Pride refers to annual celebrations, usually in cities, that commemorate the Stonewall Awakening of 1969 and the beginning of Gay liberation. Gay Pride celebrations usually occur over a weekend, and include a Pride parade where LGBTQ people and their allies display themselves publicly. When the various Prides are taken together as one global celebration, Gay Pride is comparable to worldwide pre-Lenten Carnival and the World Cup for Soccer as among the largest and most internationally recognized festivals, with over a million revelers and spectators reported per Pride festival in cities such as London, Madrid, New York, and Sydney (known as Sydney Mardi Gras), and over two million reported in Toronto, Rio de Janeiro, and São Paulo.
The first official public demonstrations that would eventually become Gay Pride were held in New York City and Los Angeles one year after Stonewall. Demonstrations and marches in other major cities in the USA occurred on or near the date on which NYC commemorated the first anniversary of Stonewall on Sunday June 28, 1970. Strictly speaking, the first major annual commemoration of Stonewall was neither in NYC nor Los Angeles but in Chicago, which had planned its event on Saturday, June 27. Fewer than a hundred people participated, much different from the approximately 500,000 that participated in the fortieth anniversary parade in 2009.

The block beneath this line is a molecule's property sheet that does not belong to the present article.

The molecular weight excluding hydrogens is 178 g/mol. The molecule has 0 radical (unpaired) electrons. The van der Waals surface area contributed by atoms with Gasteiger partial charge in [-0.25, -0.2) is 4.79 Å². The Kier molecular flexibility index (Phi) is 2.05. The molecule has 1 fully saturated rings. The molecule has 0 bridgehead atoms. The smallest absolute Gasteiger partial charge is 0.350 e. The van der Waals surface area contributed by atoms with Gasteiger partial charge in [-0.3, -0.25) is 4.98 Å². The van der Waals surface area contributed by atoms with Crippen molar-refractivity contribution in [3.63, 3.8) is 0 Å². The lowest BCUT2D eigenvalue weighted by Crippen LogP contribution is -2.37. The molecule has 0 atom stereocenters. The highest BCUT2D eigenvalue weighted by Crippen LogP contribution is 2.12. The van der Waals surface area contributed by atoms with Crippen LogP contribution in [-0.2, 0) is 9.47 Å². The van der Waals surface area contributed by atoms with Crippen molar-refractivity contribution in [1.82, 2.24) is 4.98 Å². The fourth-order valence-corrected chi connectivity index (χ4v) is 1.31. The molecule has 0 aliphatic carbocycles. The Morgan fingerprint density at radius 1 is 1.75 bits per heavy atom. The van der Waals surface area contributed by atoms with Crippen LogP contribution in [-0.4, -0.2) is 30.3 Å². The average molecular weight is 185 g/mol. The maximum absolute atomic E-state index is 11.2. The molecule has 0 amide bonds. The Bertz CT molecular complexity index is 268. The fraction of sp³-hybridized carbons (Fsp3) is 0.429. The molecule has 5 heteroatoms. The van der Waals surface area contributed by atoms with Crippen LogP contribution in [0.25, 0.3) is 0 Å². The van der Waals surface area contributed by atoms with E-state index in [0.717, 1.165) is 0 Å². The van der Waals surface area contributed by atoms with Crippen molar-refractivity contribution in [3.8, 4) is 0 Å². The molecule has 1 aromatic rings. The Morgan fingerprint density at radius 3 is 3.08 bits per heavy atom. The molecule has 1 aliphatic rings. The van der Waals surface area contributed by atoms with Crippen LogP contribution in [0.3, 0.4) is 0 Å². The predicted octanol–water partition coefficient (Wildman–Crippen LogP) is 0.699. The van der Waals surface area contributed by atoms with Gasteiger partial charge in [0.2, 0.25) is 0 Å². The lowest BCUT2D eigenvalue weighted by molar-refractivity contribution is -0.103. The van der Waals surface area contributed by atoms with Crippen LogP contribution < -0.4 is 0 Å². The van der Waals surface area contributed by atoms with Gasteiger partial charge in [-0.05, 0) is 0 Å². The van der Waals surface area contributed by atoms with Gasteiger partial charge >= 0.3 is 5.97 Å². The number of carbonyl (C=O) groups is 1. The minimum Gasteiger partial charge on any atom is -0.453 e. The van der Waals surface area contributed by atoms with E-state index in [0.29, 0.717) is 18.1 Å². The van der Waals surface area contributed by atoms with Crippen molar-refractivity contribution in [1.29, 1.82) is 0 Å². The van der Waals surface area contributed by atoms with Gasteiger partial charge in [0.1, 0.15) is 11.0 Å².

Initially, the demonstration in NYC was organized by the Gay Liberation Front and called the “Christopher Street Liberation Day” in honor of Christopher Street in front of the Stonewall Inn. Pride celebrations in Germany and Switzerland have been called Christopher Street Day since they started in 1979.
From Liberation to Pride, March to Parade